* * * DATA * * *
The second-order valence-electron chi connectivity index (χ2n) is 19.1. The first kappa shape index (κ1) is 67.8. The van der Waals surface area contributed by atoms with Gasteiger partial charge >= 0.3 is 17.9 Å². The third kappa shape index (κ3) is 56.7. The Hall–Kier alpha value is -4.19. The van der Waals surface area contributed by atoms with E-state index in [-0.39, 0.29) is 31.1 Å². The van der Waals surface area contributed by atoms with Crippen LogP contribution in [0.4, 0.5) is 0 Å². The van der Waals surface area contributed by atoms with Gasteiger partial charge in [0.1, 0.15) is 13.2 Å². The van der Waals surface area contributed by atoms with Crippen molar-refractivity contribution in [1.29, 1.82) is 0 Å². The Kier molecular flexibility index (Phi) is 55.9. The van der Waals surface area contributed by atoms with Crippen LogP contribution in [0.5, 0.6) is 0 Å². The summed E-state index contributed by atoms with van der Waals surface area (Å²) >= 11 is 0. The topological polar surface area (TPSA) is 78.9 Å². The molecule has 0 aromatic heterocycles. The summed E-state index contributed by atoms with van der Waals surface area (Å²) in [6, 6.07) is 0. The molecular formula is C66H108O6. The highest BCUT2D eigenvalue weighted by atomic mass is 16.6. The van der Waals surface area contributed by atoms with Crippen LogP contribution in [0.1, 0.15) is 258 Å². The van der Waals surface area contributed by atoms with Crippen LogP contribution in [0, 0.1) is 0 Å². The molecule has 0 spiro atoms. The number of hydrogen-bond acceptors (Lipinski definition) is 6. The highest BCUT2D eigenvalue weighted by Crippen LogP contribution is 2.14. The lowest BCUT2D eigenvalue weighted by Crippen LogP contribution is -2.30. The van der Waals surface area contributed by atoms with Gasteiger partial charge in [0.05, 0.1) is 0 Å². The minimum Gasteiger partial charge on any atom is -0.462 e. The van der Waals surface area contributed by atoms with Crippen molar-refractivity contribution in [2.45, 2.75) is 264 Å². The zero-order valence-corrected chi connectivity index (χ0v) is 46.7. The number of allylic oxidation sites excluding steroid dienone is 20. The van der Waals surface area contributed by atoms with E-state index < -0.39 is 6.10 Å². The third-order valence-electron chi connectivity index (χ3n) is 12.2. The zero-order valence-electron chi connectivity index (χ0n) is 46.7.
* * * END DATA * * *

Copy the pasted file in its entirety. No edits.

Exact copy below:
The second-order valence-electron chi connectivity index (χ2n) is 19.1. The first kappa shape index (κ1) is 67.8. The van der Waals surface area contributed by atoms with Gasteiger partial charge >= 0.3 is 17.9 Å². The third kappa shape index (κ3) is 56.7. The Hall–Kier alpha value is -4.19. The van der Waals surface area contributed by atoms with E-state index in [-0.39, 0.29) is 31.1 Å². The van der Waals surface area contributed by atoms with Crippen LogP contribution in [0.4, 0.5) is 0 Å². The van der Waals surface area contributed by atoms with Gasteiger partial charge in [0.1, 0.15) is 13.2 Å². The van der Waals surface area contributed by atoms with Crippen molar-refractivity contribution in [1.29, 1.82) is 0 Å². The Kier molecular flexibility index (Phi) is 55.9. The van der Waals surface area contributed by atoms with Crippen LogP contribution in [0.5, 0.6) is 0 Å². The summed E-state index contributed by atoms with van der Waals surface area (Å²) >= 11 is 0. The topological polar surface area (TPSA) is 78.9 Å². The molecule has 0 aromatic heterocycles. The summed E-state index contributed by atoms with van der Waals surface area (Å²) in [6, 6.07) is 0. The molecular formula is C66H108O6. The highest BCUT2D eigenvalue weighted by atomic mass is 16.6. The van der Waals surface area contributed by atoms with Crippen LogP contribution in [0.1, 0.15) is 258 Å². The van der Waals surface area contributed by atoms with Crippen LogP contribution in [0, 0.1) is 0 Å². The molecule has 0 spiro atoms. The number of hydrogen-bond acceptors (Lipinski definition) is 6. The highest BCUT2D eigenvalue weighted by Crippen LogP contribution is 2.14. The lowest BCUT2D eigenvalue weighted by Crippen LogP contribution is -2.30. The van der Waals surface area contributed by atoms with Gasteiger partial charge in [0.05, 0.1) is 0 Å². The minimum Gasteiger partial charge on any atom is -0.462 e. The van der Waals surface area contributed by atoms with Crippen molar-refractivity contribution in [2.45, 2.75) is 264 Å². The zero-order valence-corrected chi connectivity index (χ0v) is 46.7. The number of allylic oxidation sites excluding steroid dienone is 20. The van der Waals surface area contributed by atoms with E-state index < -0.39 is 6.10 Å². The third-order valence-electron chi connectivity index (χ3n) is 12.2. The zero-order valence-electron chi connectivity index (χ0n) is 46.7.